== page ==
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Kasich Pushes Tax Cuts, Education Funding In State Of The State

Gov. John Kasich took his State of the State speech on the road again last night – this time to Wilmington near Dayton, where he talked tax cuts and increases, but didn’t say anything about his possible presidential ambitions. Gov. John Kasich said he brought the speech to Wilmington not just because new House Speaker Cliff Rosenberger is from the area, but because he thinks Wilmington’s story of economic comeback after the loss of shipper DHL almost seven years ago is a metaphor for the state’s own recovery from the great recession. Kasich admits Wilmington isn’t done rebuilding, but neither is Ohio.

The state of the state is getting stronger and we have regained our footing, but we must act decisively now to seize the greater opportunities that await all of us. We are better today than we were, and we are rising.

Kasich spent much of his 78 minute speech talking up the income tax cuts in his budget - a 23 percent across the board cut, and the elimination of income taxes for a million small businesses – and the tax increases that would pay for them: namely, the hike in the state sales tax, in the commercial activity tax and in the severance tax on oil and gas drillers. Kasich didn’t mention the dollar per pack increase on cigarettes, but he did call the existing severance tax “unconscionable” and “a big fat joke”. And Kasich seemed aware that he faces an uphill battle on getting those tax increases past lawmakers. “We have to continue to win battles against the status quo if we want to take Ohio where we want it to be, where we need to be. And that means we have to continue to battle special interests that want to lock us in where we are today.” Kasich also spent a fair amount of time talking about higher education, and he also explained his controversial K-12 school funding plan, which he said will mean less money for districts with high property wealth and high income wealth, because those districts can raise more money. The upshot is that more than half of Ohio’s school districts will get funding cuts, which Kasich knows isn’t popular. “You don’t have to do everything I want here, and I’m sure you won’t, OK.” The governor also honored three Ohioans with his Courage Awards – the state’s 200,000 nurses, Shane and Brittany Robinson, who saved a couple from a flaming car after coming upon the wreckage while driving in Lorain County in 2013, and Lauren Hill, the Mt. St. Joseph University basketball player who’s gained national attention for her battle against incurable, inoperable brain cancer. There was mixed reaction from leaders in the legislature. The top Republican leaders, Senate President Keith Faber of Celina and House Speaker Cliff Rosenberger of Clarksville, stayed positive while reflecting on Kasich’s speech overall. The House is already holding committee meetings to look over the governor’s budget proposal. Rosenberger says they are on board with Kasich’s ideas as long as they continue his caucus’ goal of increasing mobility. “And so whether it’s issues on the severance tax, whether it’s how the education funding model continues to look in the future — we’re going to take our time to really drill in and make sure we’re doing the right things to continue to improve the quality of life for Ohioans.” Business groups—such as the Ohio Chamber of Commerce—have noted their reservations about Kasich’s ideas to raise the sales tax and the taxes on business activity. Senate Minority Leader Joe Schiavoni—a Democrat from the Youngstown area—strongly disagreed with Kasich’s assessment of the state of the state, and said he feels the governor is “disconnected from reality”. Schiavoni says the governor’s main talking points are nothing new - including his plans to put more money into the state’s rainy day fund, which already holds $1.5 billion in reserve.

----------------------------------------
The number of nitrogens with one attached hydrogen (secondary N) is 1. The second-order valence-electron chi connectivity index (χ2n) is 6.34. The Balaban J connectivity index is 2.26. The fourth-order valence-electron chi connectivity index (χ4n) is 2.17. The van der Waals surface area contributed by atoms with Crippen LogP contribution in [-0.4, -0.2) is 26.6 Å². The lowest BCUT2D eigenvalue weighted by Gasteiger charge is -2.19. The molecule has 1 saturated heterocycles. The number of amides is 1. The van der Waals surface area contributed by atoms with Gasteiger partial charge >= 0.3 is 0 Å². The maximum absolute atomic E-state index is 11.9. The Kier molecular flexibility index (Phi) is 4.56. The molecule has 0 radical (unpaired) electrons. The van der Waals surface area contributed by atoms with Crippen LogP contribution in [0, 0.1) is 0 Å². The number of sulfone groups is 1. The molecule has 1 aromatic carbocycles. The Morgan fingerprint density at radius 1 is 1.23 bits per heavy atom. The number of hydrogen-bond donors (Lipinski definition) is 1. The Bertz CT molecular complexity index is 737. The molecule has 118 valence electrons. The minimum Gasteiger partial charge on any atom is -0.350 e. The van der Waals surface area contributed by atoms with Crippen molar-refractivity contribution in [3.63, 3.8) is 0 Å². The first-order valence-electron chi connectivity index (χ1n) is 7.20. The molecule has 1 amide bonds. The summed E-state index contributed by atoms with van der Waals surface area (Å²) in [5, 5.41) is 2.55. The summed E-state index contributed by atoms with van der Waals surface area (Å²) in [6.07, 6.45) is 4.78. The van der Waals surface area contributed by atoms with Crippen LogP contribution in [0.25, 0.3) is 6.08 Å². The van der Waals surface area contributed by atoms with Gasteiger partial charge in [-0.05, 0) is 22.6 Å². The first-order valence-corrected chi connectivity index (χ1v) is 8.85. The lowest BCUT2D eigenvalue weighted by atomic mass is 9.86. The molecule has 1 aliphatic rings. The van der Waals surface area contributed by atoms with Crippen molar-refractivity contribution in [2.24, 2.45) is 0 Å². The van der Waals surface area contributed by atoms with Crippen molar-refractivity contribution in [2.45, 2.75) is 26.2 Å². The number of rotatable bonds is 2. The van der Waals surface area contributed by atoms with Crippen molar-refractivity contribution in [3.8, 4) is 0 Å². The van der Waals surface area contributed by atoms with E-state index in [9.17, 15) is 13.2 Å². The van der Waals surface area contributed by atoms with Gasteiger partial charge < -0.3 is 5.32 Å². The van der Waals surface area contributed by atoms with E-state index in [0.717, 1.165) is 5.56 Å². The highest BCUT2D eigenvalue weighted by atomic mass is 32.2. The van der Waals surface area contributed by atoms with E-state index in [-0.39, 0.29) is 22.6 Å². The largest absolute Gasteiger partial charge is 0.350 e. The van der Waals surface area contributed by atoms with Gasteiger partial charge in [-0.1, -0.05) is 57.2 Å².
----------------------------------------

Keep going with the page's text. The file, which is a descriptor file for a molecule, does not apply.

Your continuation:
If we have that money in the rainy day fund why are we raising the sales tax? Why are we cutting local funding for schools—for safety—and creating an environment where the locals are starving so they’re going to reach back out to the taxpayers by way of levies.

The Democrats focused on their opposition to cutting the income tax, once again saying it doesn’t do enough to benefit the middle and lower class.